A Michigan woman is going head to head with the country’s Catholic hospitals, claiming she was denied proper treatment following a miscarriage.
Tamesha Means visited Mercy Health Partners in Muskegon, Michigan, when her water broke at just 18 weeks of pregnancy, according to a press release from the American Civil Liberties Union, which has filed a lawsuit on her behalf. She was sent home twice “even though she was in excruciating pain; there was virtually no chance that her pregnancy could survive, and continuing the pregnancy posed significant risks to her health.”
According to Means’ account, the hospital, bound by its religious affiliation, failed to offer her the option of inducing labor and terminating her pregnancy, which could have alleviated her pain.
Means returned to the hospital, the only one in her county, a third time and began to deliver while waiting to be discharged again, according to the press release. Her baby was pronounced dead two-and-a-half hours after delivery, according to an interview she gave to The Washington Post.
Nationally, a wave of mergers between Catholic and secular hospital systems has spurred concerns about how reproductive health services will be delivered at medical centers bound by religious guidelines.
Here, Portland’s Mercy Health System of Maine recently became the only Catholic hospital organization in the state to join a secular hospital group, Eastern Maine Healthcare Systems of Brewer. Portland’s Mercy, like other Catholic hospitals, operates under ethical and religious directives issued by the U.S. Conference of Catholic Bishops. In addition to addressing care for the poor and vulnerable, the directives include prohibitions against abortion under any circumstances, contraception, vasectomies and tubal ligations, and many infertility treatments.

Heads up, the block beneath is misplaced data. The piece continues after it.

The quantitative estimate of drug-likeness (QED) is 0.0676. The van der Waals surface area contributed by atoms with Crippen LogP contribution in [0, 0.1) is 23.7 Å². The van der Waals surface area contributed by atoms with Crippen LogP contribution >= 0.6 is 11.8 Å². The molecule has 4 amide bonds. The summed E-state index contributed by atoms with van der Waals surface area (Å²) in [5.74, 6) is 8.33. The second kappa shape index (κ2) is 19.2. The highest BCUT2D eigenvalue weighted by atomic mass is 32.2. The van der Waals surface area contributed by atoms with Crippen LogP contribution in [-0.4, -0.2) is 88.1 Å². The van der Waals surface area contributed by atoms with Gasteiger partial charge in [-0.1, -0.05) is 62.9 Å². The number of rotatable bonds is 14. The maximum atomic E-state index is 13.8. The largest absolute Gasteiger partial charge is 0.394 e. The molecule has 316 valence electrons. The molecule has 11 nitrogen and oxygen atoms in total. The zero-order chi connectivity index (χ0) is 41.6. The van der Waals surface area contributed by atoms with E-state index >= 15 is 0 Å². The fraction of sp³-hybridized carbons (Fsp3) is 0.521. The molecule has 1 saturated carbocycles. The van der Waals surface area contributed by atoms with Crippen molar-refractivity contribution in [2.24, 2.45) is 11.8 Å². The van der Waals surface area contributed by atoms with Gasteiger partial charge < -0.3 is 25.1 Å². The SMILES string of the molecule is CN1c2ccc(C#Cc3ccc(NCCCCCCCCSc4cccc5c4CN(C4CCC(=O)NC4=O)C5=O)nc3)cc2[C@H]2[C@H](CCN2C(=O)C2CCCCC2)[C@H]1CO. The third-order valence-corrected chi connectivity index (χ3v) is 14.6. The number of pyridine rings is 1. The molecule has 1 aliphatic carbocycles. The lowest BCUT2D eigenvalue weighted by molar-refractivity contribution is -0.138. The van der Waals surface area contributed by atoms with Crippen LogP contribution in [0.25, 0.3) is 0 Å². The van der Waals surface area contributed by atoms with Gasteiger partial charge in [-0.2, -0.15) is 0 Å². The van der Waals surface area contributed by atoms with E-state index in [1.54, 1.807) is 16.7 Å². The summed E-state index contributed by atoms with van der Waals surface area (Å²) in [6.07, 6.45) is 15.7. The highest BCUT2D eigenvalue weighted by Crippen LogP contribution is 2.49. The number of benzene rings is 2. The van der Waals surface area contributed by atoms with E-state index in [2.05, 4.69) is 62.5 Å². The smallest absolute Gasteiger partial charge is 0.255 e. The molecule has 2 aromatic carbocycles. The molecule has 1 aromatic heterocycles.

In her suit, Means takes aim at the bishops, arguing that their directives result in unnecessary trauma and harm to pregnant women.
(In addition to similar names, Mercy Health System of Maine and Mercy Health Partners in Michigan overlap in their ownership history. Mercy Health System of Maine was a member of Pennsylvania hospital chain Catholic Health East before merging with EMHS. The Michigan hospital’s parent company, Trinity Health, merged with Catholic Health East in May.)
About a year ago, a nonprofit group dedicated to monitoring these hospital deals voiced worries about the Mercy-EMHS agreement.
“We have seen in the past situations in which even when the Catholic hospital is in the weaker position financially, it still demands certain things from a non-Catholic acquirer. Promising never to do abortions, restricting other reproductive health services, contraception, sterilization,” Lois Uttley, director of MergerWatch, a New York City nonprofit that advocates for policies that support patients’ beliefs, told me last December.
During the negotiations, EMHS repeatedly made clear that it would respect Mercy’s Catholic identity after the merger. While Mercy, the only Catholic hospital within EMHS, abides by the directives, other EMHS hospitals are not bound by the guidelines. Reproductive services at the system’s other six acute-care hospitals won’t be affected by the merger, according to EMHS. The system also confirmed Monday that Mercy never requested during negotiations that EMHS hospitals abide by any of the directives or restrict abortion, contraceptive, or other reproductive health services.
More than half of obstetrician-gynecologists at Catholic hospitals report experiencing a conflict over religious-based policies, according to data published in 2012 by University of Chicago researchers.
Means’ lawsuit, filed Nov. 29, could have implications for Catholic hospitals in Maine and nationwide. Maine also is home to two other Catholic medical centers, St. Joseph Hospital in Bangor and St. Mary’s Regional Medical Center in Lewiston.